In May 2021 plans for ‘300,000 sq m of B8 distribution/logistics floorspace’ on a second 71 hectare (175 acre) site, under different ownership, suddenly emerged. The second site, to the immediate east of Haldens Parkway, is about 50% bigger than the Glebe Land site. It lies mostly in the parish of Thrapston, though the northern part of it lies in Titchmarsh parish, and it would extend almost as far eastwards as The Leys (the road connecting Polopit to the A14).

The applicants’ agents, Oxalis Planning, have misleadingly described the site as “Sand And Gravel Quarry Land, Huntingdon Road, Thrapston, Northamptonshire”, although only about 25% of the site was ever used for gravel extraction; the rest is farmland previously untouched by any development. The Parish Council is referring to the land as the Castle Manor Farm site, after the farm that would be covered by the proposed development.

A letter from Oxalis Planning to the council (which can be read at explains that 300,000 sq metres of warehousing is proposed, up to a maximum hight of 24.5 metres (eighty feet) above ground level – even higher than the current warehouses at Haldens Parkway.

Castle Manor Farm

Implications

Should these developments go ahead then the implications for the village of Titchmarsh and surrounding countryside are clearly very dramatic as the before and after graphic  demonstrates below. This is not only the case for the ancient community of the village but also for the massive and diverse wildlife which inhabits the surrounding fields. Crucially both plots are regularly visited by over-wintering and migrating birds – many of them visiting the Upper Nene Valley Gravel Pits RAMSAR site seen in the top left of the picture below. Such a dramatic loss of habitat will undoubtedly have catastrophic consequences.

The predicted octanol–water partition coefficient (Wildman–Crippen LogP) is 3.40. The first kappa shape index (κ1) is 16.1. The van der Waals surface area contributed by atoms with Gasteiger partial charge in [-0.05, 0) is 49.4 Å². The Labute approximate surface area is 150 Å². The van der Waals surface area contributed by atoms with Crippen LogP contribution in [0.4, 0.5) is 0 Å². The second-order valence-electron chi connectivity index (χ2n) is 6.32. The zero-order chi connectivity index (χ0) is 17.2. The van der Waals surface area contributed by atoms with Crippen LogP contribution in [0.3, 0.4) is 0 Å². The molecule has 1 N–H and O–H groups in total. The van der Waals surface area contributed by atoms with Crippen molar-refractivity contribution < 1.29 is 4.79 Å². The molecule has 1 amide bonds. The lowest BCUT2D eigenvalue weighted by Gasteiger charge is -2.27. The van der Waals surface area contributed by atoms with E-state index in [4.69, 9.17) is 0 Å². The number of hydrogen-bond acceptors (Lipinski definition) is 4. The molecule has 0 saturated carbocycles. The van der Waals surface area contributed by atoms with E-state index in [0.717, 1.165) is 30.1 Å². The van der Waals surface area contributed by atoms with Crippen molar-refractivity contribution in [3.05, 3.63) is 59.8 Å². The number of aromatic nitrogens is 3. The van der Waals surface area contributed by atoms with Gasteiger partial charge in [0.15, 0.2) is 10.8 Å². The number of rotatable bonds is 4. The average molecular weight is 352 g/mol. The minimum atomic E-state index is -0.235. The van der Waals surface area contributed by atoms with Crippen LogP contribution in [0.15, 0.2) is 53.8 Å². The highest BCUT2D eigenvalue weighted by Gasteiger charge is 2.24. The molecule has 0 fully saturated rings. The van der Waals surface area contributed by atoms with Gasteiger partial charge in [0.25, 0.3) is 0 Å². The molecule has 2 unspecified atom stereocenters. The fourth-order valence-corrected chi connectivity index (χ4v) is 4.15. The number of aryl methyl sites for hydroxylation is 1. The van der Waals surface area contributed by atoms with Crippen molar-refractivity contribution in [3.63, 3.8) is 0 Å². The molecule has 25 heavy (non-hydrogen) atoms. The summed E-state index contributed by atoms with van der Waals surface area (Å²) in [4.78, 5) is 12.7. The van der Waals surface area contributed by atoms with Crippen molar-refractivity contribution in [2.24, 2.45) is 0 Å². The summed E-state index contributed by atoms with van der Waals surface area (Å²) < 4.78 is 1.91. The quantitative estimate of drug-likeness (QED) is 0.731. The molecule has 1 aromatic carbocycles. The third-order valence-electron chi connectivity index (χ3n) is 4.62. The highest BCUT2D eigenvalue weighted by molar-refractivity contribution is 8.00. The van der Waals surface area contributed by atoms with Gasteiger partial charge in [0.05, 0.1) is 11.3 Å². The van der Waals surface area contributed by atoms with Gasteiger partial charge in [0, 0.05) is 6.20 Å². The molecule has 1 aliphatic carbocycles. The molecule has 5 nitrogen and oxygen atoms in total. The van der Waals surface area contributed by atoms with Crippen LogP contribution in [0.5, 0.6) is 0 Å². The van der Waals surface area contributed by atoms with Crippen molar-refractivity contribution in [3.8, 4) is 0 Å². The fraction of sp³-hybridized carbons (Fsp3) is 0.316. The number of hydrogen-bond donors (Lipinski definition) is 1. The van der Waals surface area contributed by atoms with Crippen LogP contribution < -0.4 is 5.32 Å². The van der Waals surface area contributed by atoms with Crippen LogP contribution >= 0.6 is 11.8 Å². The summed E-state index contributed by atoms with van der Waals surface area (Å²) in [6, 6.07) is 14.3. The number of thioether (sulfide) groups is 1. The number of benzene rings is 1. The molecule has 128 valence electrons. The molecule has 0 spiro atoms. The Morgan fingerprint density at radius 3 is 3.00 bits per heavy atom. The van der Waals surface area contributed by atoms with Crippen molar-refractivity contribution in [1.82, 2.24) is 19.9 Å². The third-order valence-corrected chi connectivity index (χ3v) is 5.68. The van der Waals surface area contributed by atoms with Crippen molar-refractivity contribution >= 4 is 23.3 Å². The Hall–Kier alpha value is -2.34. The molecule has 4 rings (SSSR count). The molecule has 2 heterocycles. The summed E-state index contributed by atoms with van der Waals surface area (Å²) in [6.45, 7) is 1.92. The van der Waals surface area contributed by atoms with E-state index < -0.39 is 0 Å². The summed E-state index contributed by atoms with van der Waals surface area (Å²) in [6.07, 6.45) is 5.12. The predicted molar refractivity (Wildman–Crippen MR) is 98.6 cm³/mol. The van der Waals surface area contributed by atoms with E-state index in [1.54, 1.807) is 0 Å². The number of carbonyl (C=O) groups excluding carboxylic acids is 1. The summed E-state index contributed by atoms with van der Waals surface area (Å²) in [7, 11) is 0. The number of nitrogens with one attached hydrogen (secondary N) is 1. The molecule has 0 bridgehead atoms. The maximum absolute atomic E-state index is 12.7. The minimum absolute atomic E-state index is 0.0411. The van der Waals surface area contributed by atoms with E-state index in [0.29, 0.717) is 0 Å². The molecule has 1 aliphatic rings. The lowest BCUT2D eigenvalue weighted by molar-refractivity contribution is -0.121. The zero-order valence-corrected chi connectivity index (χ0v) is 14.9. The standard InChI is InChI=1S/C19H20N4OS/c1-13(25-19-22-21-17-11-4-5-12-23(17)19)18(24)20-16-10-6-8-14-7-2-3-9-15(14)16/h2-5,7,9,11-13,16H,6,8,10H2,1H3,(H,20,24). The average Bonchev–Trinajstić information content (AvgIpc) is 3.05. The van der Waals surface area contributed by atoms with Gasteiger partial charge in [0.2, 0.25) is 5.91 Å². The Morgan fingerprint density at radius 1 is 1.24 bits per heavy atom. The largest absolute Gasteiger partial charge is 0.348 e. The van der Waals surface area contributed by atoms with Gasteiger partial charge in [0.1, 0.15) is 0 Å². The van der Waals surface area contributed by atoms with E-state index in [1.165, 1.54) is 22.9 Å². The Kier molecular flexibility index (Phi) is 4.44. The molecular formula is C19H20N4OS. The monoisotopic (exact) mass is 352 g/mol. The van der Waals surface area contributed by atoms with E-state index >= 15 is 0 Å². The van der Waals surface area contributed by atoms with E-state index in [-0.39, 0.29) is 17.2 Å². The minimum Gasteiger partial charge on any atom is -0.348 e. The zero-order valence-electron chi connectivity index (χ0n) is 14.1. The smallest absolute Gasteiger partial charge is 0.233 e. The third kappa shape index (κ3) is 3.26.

Move the divider left and right to see the comparison

*Proposed
Today

*The “Proposed” graphic is an artist’s impression of what could be built based on other logistics centres in the area. To date, the only plans to have been revealed are those for the Castle Manor Farm site. These should be made public in November.

Report Sightings & Upload Photos

In order to support our case against the developments it is vitally important that we build up a casebook of wildlife sightings and document traffic issues. In particular, we must make a case that our roads are already fit to bursting with traffic and any new capacity will overwhelm them. Recording wildlife sightings is also important. The Glebe Land is next to an important wet land and is often used by migratory birds and other wildlife. If you’ve sported something report it using the links below.

Report a Wildlife Sighting

Seen something interesting – then report it to the Northamptonshire Biodiversity Records Centre

Upload Photos

Stuck behind lorries, roads gridlocked, witnessed a traffic incident – please take a photo and upload it below.